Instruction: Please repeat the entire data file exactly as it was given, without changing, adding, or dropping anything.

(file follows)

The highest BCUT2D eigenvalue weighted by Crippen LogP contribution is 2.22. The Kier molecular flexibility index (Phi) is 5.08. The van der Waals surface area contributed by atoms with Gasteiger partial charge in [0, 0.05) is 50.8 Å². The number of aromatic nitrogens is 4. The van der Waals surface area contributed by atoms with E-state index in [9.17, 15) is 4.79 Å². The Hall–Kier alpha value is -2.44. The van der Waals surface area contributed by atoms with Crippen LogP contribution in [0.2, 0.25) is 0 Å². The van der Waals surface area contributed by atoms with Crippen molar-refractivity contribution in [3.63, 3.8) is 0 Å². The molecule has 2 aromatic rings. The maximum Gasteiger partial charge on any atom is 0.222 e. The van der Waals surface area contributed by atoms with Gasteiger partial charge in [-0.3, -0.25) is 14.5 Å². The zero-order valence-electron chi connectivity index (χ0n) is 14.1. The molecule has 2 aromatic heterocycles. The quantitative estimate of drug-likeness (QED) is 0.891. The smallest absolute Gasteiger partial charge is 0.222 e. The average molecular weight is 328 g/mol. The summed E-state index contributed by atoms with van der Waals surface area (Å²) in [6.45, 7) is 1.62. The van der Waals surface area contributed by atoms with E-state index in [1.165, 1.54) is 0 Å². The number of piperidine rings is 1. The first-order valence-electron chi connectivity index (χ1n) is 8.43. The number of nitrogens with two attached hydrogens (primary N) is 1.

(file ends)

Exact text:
The highest BCUT2D eigenvalue weighted by Crippen LogP contribution is 2.22. The Kier molecular flexibility index (Phi) is 5.08. The van der Waals surface area contributed by atoms with Gasteiger partial charge in [0, 0.05) is 50.8 Å². The number of aromatic nitrogens is 4. The van der Waals surface area contributed by atoms with E-state index in [9.17, 15) is 4.79 Å². The Hall–Kier alpha value is -2.44. The van der Waals surface area contributed by atoms with Crippen LogP contribution in [0.2, 0.25) is 0 Å². The van der Waals surface area contributed by atoms with Crippen molar-refractivity contribution in [3.63, 3.8) is 0 Å². The molecule has 2 aromatic rings. The maximum Gasteiger partial charge on any atom is 0.222 e. The van der Waals surface area contributed by atoms with Gasteiger partial charge in [-0.3, -0.25) is 14.5 Å². The zero-order valence-electron chi connectivity index (χ0n) is 14.1. The molecule has 2 aromatic heterocycles. The quantitative estimate of drug-likeness (QED) is 0.891. The smallest absolute Gasteiger partial charge is 0.222 e. The average molecular weight is 328 g/mol. The summed E-state index contributed by atoms with van der Waals surface area (Å²) in [6.45, 7) is 1.62. The van der Waals surface area contributed by atoms with E-state index in [1.165, 1.54) is 0 Å². The number of piperidine rings is 1. The first-order valence-electron chi connectivity index (χ1n) is 8.43. The number of nitrogens with two attached hydrogens (primary N) is 1.